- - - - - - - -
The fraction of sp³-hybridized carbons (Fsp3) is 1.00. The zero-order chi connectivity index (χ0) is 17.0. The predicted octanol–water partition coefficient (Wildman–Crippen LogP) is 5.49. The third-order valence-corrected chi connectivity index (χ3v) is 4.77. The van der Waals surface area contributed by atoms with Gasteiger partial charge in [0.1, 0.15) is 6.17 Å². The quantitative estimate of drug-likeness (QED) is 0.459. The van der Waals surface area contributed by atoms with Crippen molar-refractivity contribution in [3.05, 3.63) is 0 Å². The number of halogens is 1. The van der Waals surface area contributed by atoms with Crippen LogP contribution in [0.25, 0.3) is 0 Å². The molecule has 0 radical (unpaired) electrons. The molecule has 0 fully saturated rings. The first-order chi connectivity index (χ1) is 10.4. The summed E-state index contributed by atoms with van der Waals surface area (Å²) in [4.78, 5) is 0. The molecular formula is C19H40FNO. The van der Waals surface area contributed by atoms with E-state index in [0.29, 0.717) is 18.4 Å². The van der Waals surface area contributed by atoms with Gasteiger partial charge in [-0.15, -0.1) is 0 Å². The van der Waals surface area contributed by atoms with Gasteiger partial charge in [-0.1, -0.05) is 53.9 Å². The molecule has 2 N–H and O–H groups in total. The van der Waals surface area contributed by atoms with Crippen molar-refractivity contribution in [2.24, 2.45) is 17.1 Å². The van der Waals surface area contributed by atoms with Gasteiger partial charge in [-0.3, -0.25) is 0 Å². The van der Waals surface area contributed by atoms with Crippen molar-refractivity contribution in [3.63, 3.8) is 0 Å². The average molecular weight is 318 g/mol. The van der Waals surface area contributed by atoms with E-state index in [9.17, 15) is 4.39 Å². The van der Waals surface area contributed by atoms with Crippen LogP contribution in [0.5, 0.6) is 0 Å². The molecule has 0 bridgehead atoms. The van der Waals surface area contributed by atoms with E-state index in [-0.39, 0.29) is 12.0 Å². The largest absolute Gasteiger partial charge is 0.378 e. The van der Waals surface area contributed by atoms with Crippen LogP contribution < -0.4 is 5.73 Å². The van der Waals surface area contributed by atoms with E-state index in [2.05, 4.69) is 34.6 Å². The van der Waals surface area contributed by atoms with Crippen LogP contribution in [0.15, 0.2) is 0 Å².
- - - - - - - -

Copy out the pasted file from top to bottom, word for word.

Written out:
The fraction of sp³-hybridized carbons (Fsp3) is 1.00. The zero-order chi connectivity index (χ0) is 17.0. The predicted octanol–water partition coefficient (Wildman–Crippen LogP) is 5.49. The third-order valence-corrected chi connectivity index (χ3v) is 4.77. The van der Waals surface area contributed by atoms with Gasteiger partial charge in [0.1, 0.15) is 6.17 Å². The quantitative estimate of drug-likeness (QED) is 0.459. The van der Waals surface area contributed by atoms with Crippen molar-refractivity contribution in [3.05, 3.63) is 0 Å². The number of halogens is 1. The van der Waals surface area contributed by atoms with Crippen LogP contribution in [0.25, 0.3) is 0 Å². The molecule has 0 radical (unpaired) electrons. The molecule has 0 fully saturated rings. The first-order chi connectivity index (χ1) is 10.4. The summed E-state index contributed by atoms with van der Waals surface area (Å²) in [4.78, 5) is 0. The molecular formula is C19H40FNO. The van der Waals surface area contributed by atoms with E-state index in [0.29, 0.717) is 18.4 Å². The van der Waals surface area contributed by atoms with Gasteiger partial charge in [-0.15, -0.1) is 0 Å². The van der Waals surface area contributed by atoms with Gasteiger partial charge in [-0.1, -0.05) is 53.9 Å². The molecule has 2 N–H and O–H groups in total. The van der Waals surface area contributed by atoms with Crippen molar-refractivity contribution in [2.24, 2.45) is 17.1 Å². The van der Waals surface area contributed by atoms with Gasteiger partial charge in [-0.3, -0.25) is 0 Å². The van der Waals surface area contributed by atoms with Crippen molar-refractivity contribution in [3.63, 3.8) is 0 Å². The average molecular weight is 318 g/mol. The van der Waals surface area contributed by atoms with E-state index in [9.17, 15) is 4.39 Å². The van der Waals surface area contributed by atoms with Crippen LogP contribution in [0.5, 0.6) is 0 Å². The molecule has 0 bridgehead atoms. The van der Waals surface area contributed by atoms with E-state index in [-0.39, 0.29) is 12.0 Å². The largest absolute Gasteiger partial charge is 0.378 e. The van der Waals surface area contributed by atoms with Crippen LogP contribution < -0.4 is 5.73 Å². The van der Waals surface area contributed by atoms with E-state index in [2.05, 4.69) is 34.6 Å². The van der Waals surface area contributed by atoms with Crippen LogP contribution in [0.15, 0.2) is 0 Å².